He was certainly living in Ipswich by 1764 as his first wife Charlotte Torriano was buried there. He married again in 1765 to a Jane Milner however, he died without a successor in Blandford Dorset in 1793 supposedly whilst travelling.
Upon John Curson’s death, his brother Richard who had settled in America in 1759 was the main beneficiary of John Curson’s wealth. Richard himself was a hugely successful wine merchant in New York after being sent originally by his father Samuel to create trade links. Whilst on his travels, he married and owing to his new allegiances with the country and the revolutionary period that he lived in, he fled New York to Baltimore in order to avoid capture by the British. He later ran ships across the English coastal blockades.
His son, who was again named Samuel was not so lucky and was captured by the British in St Eustace whilst acting as a merchant there and although he avoided prosecution for treason, was killed shortly after during a duel regarding an illegitimate child supposedly born to him. A story that was much publicised in the American press during the period.
The surviving female Curzon line are still represented by the prominent Curzon Hoffman & Poultney families in the USA. Following Samuel’s death, the two surviving sisters, Elizabeth Rebecca Becker Curson (married Samuel Hoffman) & Ellin Moale Curson (married Samuel Poultney) worked diligently to reclaim part of the will left in England upon the death of their rich uncle John Curson (the child sitter) and were successful in their claim to numerous London properties and funds associated to him.
This painting has been directly purchased from the Meysey Thompson family previously of Kirby Hall in Yorkshire. The daughter from a previous marriage of John Curson’s second wife Jane Milner is the Mary Spence mentioned in the note on the portrait. She married a Henry Thompson who was heir to the Thompson’s of Kirby Hall. The family name changed to Meysey Thompson in the nineteenth century of which the 1st Baron Knaresborough was born. Sadly the title became extinct in the early twentieth century following the death of Henry Meysey Thompson and the family seat at Kirby Hall was demolished. The painting would have been sited at Kirby Hall from the death of John Curson until its eventual demise. Thereafter, the painting has been in family hands until this point.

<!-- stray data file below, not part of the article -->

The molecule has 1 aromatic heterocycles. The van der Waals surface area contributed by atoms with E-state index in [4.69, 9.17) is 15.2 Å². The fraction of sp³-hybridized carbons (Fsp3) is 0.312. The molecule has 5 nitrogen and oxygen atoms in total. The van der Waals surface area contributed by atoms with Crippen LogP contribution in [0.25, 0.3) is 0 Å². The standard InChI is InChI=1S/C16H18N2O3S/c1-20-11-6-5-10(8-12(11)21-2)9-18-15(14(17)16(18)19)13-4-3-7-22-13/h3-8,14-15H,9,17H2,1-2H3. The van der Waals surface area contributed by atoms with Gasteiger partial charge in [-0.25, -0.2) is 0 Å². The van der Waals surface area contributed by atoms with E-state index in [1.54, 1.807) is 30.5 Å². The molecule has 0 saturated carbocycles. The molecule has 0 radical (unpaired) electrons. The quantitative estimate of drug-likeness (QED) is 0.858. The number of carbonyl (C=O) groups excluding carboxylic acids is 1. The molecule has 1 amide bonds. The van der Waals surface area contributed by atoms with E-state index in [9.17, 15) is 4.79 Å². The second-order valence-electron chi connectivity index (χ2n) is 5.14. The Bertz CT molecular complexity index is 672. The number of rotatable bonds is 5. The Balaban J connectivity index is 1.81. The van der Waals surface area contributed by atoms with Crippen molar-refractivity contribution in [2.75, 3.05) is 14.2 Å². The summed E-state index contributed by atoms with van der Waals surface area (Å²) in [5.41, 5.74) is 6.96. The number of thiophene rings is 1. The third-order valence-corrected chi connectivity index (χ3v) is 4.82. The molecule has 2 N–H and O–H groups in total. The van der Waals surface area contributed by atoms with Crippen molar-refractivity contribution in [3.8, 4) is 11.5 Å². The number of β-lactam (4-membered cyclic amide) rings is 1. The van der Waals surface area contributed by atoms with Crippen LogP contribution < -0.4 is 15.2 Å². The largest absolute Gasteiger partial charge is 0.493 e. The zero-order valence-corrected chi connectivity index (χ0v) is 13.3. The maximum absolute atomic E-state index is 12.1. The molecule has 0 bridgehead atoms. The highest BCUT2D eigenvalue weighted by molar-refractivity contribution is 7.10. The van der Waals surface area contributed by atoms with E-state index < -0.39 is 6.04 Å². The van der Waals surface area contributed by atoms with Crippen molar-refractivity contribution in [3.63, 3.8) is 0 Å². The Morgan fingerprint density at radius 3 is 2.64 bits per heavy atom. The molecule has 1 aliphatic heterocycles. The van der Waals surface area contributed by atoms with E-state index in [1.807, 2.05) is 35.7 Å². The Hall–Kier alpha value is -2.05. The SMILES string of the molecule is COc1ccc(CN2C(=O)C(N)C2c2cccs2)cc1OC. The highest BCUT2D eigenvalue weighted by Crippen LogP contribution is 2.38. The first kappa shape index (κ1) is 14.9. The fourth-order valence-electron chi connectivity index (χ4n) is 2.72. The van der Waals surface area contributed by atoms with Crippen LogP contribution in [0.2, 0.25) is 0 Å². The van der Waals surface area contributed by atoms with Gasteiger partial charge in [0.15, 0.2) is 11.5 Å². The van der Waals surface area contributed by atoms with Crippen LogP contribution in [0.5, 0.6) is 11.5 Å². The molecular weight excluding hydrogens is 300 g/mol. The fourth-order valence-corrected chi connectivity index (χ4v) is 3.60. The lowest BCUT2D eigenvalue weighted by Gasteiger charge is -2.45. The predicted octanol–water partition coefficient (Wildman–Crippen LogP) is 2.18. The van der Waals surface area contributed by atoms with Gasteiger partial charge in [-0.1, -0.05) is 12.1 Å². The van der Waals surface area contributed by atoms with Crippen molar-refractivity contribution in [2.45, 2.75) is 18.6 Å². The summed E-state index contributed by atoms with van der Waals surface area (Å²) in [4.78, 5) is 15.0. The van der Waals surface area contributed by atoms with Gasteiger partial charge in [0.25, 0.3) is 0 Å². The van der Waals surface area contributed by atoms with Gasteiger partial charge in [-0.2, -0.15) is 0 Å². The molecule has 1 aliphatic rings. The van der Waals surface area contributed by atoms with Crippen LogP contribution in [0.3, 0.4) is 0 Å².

The painting is thought by the Meysey Thompson family to have been painted by Michael Dahl, court painter to Queen Anne and although his dates in the UK are in alignment with the period of the painting, I can find nothing to quantify the theory. Given that it has been in the family since the death of John Curson in 1793 and the quality of the painting. It is fair to consider this as by his hand or his studio.
Michael Dahl was a Swedish artist born in Stockholm in 1659. Permitted to travel to further his studies he came over to England in 1682 where he was influenced by Robert White and more importantly, Godfrey Kneller. Having become acquainted with Henry Tilson whilst working in Kneller’s studio, Dahl and Tilson left England to travel on the continent to further their studies but returned to England in 1689. After this point, his reputation grew and by the start of the eighteenth century had painted the Duke of Somerset, Prince George of Denmark and also Queen Anne. Following Queen Anne’s death he was courted by George I to paint the two year old Duke of Cumberland but Dahl refused. This undoubtedly tarnished his reputation with the new Royal family but his success continued until his death in 1743.
A superbly executed early eighteenth century oil painting with direct family provenance.